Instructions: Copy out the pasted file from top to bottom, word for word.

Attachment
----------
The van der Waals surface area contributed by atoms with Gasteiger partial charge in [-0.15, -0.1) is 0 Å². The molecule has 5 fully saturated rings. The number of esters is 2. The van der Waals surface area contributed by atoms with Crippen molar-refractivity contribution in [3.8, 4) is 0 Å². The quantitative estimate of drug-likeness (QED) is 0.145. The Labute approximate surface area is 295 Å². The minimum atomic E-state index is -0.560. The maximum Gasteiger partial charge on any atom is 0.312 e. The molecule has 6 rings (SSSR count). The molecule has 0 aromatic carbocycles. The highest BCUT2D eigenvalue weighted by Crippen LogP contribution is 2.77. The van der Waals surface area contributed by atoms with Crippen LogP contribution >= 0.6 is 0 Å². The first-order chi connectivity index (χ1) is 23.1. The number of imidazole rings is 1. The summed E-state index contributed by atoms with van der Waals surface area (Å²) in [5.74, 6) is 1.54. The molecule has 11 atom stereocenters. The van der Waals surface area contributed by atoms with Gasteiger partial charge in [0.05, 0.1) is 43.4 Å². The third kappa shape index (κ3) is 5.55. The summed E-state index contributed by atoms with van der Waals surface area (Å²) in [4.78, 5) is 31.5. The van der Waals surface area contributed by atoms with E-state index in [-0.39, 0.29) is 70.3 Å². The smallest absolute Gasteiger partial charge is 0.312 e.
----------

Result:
The van der Waals surface area contributed by atoms with Gasteiger partial charge in [-0.15, -0.1) is 0 Å². The molecule has 5 fully saturated rings. The number of esters is 2. The van der Waals surface area contributed by atoms with Crippen molar-refractivity contribution in [3.8, 4) is 0 Å². The quantitative estimate of drug-likeness (QED) is 0.145. The Labute approximate surface area is 295 Å². The minimum atomic E-state index is -0.560. The maximum Gasteiger partial charge on any atom is 0.312 e. The molecule has 6 rings (SSSR count). The molecule has 0 aromatic carbocycles. The highest BCUT2D eigenvalue weighted by Crippen LogP contribution is 2.77. The van der Waals surface area contributed by atoms with Crippen LogP contribution >= 0.6 is 0 Å². The first-order chi connectivity index (χ1) is 23.1. The number of imidazole rings is 1. The summed E-state index contributed by atoms with van der Waals surface area (Å²) in [5.74, 6) is 1.54. The molecule has 11 atom stereocenters. The van der Waals surface area contributed by atoms with Gasteiger partial charge in [0.05, 0.1) is 43.4 Å². The third kappa shape index (κ3) is 5.55. The summed E-state index contributed by atoms with van der Waals surface area (Å²) in [4.78, 5) is 31.5. The van der Waals surface area contributed by atoms with E-state index in [-0.39, 0.29) is 70.3 Å². The smallest absolute Gasteiger partial charge is 0.312 e.